17 Jan

I have been trying to make bread for a while. Because just making bread from a package seemed too simple, I wanted to try to make bread that look like the baker’s bread but from scratch, which is just mixing stuff together. Numerous attempts have failed miserably, like when I made yeast my self and being so disappointed from the whole result that I baked it all in block and reinvented how to make bricks.

Anyway, here are the ingredients, quantities and procedure to get 500 g of bread. All the procedure will take you 10 minutes (even if it seems it takes an hour to describe) plus 20-25 minutes baking. There are also 1 or 2 hours of rising time in between. OK. I mix together 200g of white wheat flour, 200g of whole wheat flour, 60g of spelt flour, 40g of kamut flour. Mix the flours together, so that they are even distributed among each other. Then add 1 teaspoon of (dry) yeast (I use dry because in Groningen I can find fresh yeast only on packages of 42g, which is a bit too much for 500g of bread). One teaspoon of baking soda. I find that backing soda does not help the rising much, but I think it helps the yeast in keeping a bit the structure of the bread. I see it in this way, the yeast gives the rising power, the backing soda provides a bit of scaffolding, so that the rose structure does not collapse. Then 1/2 teaspoon of salt (this you can leave out, then your bread will be insipid but maybe you don’t mind). 1/2 teaspoon of (brown) sugar (I use sugar because I read it on the package of the yeast that sugar should be added. Sugar activates the rise of the yeast, but I am not sure whether it is not dependent on the type of yeast and whether different types of sugar make a difference for the activation. I use brown sugar because it seems more ‘naturalistic’ than white or other sugars, and I did not try without it because that would add another variable to the equation which I was not in the mood yet to control). At this point I mix everything again, to be sure the powders are well incorporated with the flours, otherwise you get all your ‘rising power’ unevenly distributed, which makes your bread acquire curious shapes. Then I add 2-3 tablespoons of yoghurt, this is also to boost the rising process of the bread, I read yoghurt helps backing soda to kick in, which I thought I observed after I started adding yoghurt to the dough, but it might be a placebo effect. Then I mix everything again.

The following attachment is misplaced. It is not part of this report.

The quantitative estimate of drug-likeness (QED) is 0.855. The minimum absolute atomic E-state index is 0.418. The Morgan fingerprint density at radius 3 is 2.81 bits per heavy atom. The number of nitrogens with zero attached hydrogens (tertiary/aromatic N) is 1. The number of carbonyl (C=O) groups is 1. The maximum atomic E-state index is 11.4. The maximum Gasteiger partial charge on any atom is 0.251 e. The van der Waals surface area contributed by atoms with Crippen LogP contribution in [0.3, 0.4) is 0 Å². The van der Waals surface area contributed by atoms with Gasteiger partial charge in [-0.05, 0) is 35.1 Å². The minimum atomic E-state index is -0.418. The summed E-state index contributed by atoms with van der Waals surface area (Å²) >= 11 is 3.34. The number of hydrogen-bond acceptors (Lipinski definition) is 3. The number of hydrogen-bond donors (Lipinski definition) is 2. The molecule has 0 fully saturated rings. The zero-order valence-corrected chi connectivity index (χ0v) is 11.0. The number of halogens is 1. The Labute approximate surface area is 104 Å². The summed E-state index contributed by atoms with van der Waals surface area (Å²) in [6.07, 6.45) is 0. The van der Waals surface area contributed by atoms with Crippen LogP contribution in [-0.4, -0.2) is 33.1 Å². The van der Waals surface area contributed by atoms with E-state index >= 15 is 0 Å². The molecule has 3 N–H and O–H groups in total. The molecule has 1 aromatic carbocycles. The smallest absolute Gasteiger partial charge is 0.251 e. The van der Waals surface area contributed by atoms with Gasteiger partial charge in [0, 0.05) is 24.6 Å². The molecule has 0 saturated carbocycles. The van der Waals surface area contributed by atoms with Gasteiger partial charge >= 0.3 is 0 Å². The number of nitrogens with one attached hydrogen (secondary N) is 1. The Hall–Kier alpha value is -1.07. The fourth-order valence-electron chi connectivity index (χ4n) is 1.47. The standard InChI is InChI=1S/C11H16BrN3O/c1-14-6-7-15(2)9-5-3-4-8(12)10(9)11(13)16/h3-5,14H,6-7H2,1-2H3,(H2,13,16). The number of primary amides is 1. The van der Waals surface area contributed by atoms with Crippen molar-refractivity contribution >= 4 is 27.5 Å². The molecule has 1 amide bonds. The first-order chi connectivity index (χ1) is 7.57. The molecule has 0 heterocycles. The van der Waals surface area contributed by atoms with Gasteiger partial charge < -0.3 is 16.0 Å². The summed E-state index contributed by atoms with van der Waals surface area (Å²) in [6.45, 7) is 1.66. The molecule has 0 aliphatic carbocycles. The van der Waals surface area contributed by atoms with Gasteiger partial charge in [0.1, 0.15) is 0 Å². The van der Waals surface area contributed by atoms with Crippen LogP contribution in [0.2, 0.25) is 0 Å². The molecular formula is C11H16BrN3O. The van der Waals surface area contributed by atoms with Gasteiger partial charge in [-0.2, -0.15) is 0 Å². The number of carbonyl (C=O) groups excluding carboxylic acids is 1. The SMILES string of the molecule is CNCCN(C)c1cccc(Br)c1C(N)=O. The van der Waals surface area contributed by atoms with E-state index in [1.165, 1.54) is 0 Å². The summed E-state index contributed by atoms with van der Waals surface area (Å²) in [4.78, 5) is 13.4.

At this point I add 300 ml of lukewarm water and mix again. When everything seem incorporated I put it in a loaf pan and let it rise for a couple of hours. Rising is actually an interesting procedure as well, what works best for me is to place the loaf pan on a radiator with a wet cloth on top (wet because it prevents the bread from sticking to the cloth and become too dry).  Be ware that if the radiator is too hot and while transporting the bread to the oven the change in temperature is too high, your bread will collapse while you transport it to the oven. Because I have a gas oven I cannot set the temperature to less than 120 Celsius degrees and at that temperature the bread would cook. Also, I try to be a bit aware of the environment and letting the oven go for 2 hours to rise bread seems a bit too inconsiderate of the environment to me. If you want to be the most environmentally aware and your house does not need a radiator to get warm, then you can leave the bread to rise in the switched off oven, but the result will be a bit less good.

And for the backing, I do 20-25 minutes at 200 degrees Celsius, I never bother pre-heating the oven, also this to save the planet from global warming, and most of the time the bread is cooks well as well… Also with the backing procedure I’ve experimented with different settings. Always to limit wasting resources (this is also why I’m using a gas oven and trying to avoid an electric one) I try to bake multiple things at once (e.g. with the bread might go a cake, muffins, both, or other bakery products). Usually if there are not products which require a very careful backing process it works all well. For example, if I’m backing muffins and they should go for 40 min at 150 and the bread should go 20 minutes at 220, I might do 30 min at 180 and everything seems to be fine. The crust of the bread might be a bit more soft though, so what I do sometimes is to do 10 minutes at 200, then add the muffins and lower the temperature to 165-170 for 25 minutes… you need to work out what works for you and with your oven.

Also, from my experience the best results are obtained with leaving the backed products in the oven after being cooked (ever had those awesome carrot cake collapse immediately after being extracted from the oven). So be patient and let them rest a little.

Oh, and ambulance driving by woke up Fay, I need to go back to my father duties… to the next one.


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